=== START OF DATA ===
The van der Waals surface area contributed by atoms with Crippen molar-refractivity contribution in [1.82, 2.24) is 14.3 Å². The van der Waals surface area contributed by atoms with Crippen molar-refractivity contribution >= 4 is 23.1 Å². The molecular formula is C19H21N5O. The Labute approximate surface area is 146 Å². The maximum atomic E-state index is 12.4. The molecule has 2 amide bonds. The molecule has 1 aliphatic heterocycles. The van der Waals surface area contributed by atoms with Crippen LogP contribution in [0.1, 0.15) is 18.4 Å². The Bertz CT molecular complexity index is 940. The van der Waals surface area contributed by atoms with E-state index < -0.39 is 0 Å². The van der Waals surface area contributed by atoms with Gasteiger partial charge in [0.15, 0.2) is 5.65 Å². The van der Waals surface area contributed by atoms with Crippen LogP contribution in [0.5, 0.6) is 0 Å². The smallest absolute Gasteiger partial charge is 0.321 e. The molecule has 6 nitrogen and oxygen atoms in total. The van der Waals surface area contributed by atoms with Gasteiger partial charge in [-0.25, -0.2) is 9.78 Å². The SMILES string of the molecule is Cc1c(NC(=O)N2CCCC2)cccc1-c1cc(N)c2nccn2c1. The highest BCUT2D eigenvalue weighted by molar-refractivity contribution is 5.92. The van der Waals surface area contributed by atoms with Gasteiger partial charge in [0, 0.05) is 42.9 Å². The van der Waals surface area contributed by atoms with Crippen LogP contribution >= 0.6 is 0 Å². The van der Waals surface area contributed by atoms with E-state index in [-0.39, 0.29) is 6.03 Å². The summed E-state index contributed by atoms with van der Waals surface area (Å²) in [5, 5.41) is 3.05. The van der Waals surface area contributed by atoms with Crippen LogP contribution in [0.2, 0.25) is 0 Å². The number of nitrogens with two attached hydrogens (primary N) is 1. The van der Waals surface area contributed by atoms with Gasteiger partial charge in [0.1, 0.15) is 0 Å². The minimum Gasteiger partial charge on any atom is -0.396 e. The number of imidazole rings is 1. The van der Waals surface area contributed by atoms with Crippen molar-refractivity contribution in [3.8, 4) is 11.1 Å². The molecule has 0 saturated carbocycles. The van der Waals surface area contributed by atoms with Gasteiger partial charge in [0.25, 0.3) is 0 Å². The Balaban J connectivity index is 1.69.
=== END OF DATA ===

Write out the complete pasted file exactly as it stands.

The van der Waals surface area contributed by atoms with Crippen molar-refractivity contribution in [1.82, 2.24) is 14.3 Å². The van der Waals surface area contributed by atoms with Crippen molar-refractivity contribution >= 4 is 23.1 Å². The molecular formula is C19H21N5O. The Labute approximate surface area is 146 Å². The maximum atomic E-state index is 12.4. The molecule has 2 amide bonds. The molecule has 1 aliphatic heterocycles. The van der Waals surface area contributed by atoms with Crippen LogP contribution in [0.1, 0.15) is 18.4 Å². The Bertz CT molecular complexity index is 940. The van der Waals surface area contributed by atoms with E-state index < -0.39 is 0 Å². The van der Waals surface area contributed by atoms with Gasteiger partial charge in [0.15, 0.2) is 5.65 Å². The van der Waals surface area contributed by atoms with Crippen LogP contribution in [0.5, 0.6) is 0 Å². The smallest absolute Gasteiger partial charge is 0.321 e. The molecule has 6 nitrogen and oxygen atoms in total. The van der Waals surface area contributed by atoms with Gasteiger partial charge in [-0.25, -0.2) is 9.78 Å². The SMILES string of the molecule is Cc1c(NC(=O)N2CCCC2)cccc1-c1cc(N)c2nccn2c1. The highest BCUT2D eigenvalue weighted by molar-refractivity contribution is 5.92. The van der Waals surface area contributed by atoms with Gasteiger partial charge in [0, 0.05) is 42.9 Å². The van der Waals surface area contributed by atoms with Crippen LogP contribution >= 0.6 is 0 Å². The van der Waals surface area contributed by atoms with E-state index in [-0.39, 0.29) is 6.03 Å². The summed E-state index contributed by atoms with van der Waals surface area (Å²) in [5, 5.41) is 3.05. The van der Waals surface area contributed by atoms with Crippen LogP contribution in [0.2, 0.25) is 0 Å². The number of nitrogens with two attached hydrogens (primary N) is 1. The van der Waals surface area contributed by atoms with Gasteiger partial charge in [0.1, 0.15) is 0 Å². The minimum Gasteiger partial charge on any atom is -0.396 e. The number of imidazole rings is 1. The van der Waals surface area contributed by atoms with Crippen molar-refractivity contribution in [3.8, 4) is 11.1 Å². The molecule has 0 saturated carbocycles. The van der Waals surface area contributed by atoms with Gasteiger partial charge in [0.25, 0.3) is 0 Å². The Balaban J connectivity index is 1.69.